Since hiring an attorney is not a viable option for many, free or low-cost legal aid comes to the rescue.
Legal Aid for Criminal Cases:
If a case has been filed against you by the government, you can invoke the 6th Amendment right to counsel. It guarantees your right to receive legal assistance for court representation, even if you can’t afford an attorney.
This means that the government will appoint you an attorney for free. So, you usually won’t have to look for external legal aid in this case.
Legal Aid for Civil Cases:
If a citizen or private organization is suing you, then it is considered a civil case. In these cases, you are not provided free access to an attorney by the government.
In situations like this, you will have to find your own support through legal aid providers.
Civil legal aid organizations help maintain a fair justice system by ensuring legal help to those who can’t afford it otherwise. America takes the responsibility of ensuring equal justice under the law very seriously.
In the U.S., legal aid is offered through three main sources. There are federal-funded legal aid, state-level aid, and private legal aid organizations.
Your Best Options For Free or Low-Cost Legal Aid in America Are:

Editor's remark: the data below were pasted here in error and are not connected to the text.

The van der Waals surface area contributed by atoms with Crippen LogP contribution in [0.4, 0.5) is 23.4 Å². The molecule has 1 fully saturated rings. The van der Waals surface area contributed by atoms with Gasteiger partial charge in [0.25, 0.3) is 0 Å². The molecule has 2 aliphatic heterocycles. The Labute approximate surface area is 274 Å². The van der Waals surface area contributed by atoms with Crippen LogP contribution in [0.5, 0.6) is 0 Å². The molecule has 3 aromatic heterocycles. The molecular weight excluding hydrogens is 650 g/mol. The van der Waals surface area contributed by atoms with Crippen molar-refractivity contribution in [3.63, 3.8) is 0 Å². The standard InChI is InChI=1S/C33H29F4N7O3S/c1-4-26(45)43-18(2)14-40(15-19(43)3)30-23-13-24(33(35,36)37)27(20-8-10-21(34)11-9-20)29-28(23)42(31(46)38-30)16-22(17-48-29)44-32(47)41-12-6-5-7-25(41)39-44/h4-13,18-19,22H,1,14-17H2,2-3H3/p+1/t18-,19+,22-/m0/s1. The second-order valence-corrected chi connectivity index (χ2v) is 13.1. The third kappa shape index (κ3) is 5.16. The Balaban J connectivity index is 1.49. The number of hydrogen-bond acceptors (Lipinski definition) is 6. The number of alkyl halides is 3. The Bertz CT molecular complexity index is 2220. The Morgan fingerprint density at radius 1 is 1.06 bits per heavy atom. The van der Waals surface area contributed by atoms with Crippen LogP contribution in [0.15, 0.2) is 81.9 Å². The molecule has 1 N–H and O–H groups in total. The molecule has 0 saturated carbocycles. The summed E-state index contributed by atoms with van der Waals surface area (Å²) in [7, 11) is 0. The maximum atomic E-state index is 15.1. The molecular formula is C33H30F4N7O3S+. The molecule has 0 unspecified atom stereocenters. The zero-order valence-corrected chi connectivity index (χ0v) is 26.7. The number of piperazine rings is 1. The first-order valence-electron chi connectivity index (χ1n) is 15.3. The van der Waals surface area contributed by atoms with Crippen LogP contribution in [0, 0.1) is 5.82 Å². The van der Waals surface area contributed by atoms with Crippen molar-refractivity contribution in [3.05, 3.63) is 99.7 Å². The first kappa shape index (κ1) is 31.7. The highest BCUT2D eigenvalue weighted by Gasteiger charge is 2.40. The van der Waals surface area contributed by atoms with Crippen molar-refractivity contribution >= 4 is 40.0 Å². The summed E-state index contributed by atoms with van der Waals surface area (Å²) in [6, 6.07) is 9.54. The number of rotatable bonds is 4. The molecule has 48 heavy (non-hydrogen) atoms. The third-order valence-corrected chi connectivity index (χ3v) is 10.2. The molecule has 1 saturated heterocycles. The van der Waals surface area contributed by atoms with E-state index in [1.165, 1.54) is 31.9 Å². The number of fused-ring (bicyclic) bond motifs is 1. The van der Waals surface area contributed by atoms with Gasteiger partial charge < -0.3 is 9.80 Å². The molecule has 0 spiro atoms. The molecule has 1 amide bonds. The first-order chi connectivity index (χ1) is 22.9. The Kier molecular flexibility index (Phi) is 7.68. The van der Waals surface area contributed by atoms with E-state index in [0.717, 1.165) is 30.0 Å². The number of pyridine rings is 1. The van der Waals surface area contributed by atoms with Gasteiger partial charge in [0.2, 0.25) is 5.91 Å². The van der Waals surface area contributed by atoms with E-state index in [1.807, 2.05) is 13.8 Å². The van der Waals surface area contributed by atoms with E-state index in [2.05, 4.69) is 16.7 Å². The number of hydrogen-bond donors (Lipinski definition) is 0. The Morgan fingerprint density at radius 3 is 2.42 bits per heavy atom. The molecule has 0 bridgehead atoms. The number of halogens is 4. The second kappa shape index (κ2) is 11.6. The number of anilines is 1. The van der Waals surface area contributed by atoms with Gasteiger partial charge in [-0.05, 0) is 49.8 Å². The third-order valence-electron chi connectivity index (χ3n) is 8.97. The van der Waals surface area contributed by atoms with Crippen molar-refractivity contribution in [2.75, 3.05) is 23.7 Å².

1. Federal-Funded Aid – Legal Services Corporation (LSC):
The LSC receives the largest funding for legal aid to low-income individuals in the U.S. This corporation provides funding for civil legal assistance for tenancy issues, domestic abuse cases, and even assists military families.
You are eligible to apply for LSC legal aid if your household income is less than 125% of the Federal Poverty Level.
There are 133 independent, nonprofit legal aid organizations across the country that are funded by the LSC. Get the legal help you need by finding one near you on their official website.
2. State-Managed Aid – Interest on Lawyer Trust Accounts (IOLTA):
This raises money for providing civil legal aid to people who can’t afford it otherwise. Each state manages its own IOLTA fund and has a list of IOLTA-funded organizations for that state.
Each state also has its own eligibility guidelines and service policy defining who qualifies for state managed aid. To apply for IOLTA aid, look for state-approved organizations near you.
3. State-Funded Legal Aid Services:
37+ states in the U.S. allocate funds for additional legal aid services from their state budgets. Most states also set aside a fixed percentage of court filing fees towards legal aid every year.
They offer free legal aid not just by allocating attorneys to represent qualified people in court, but also through: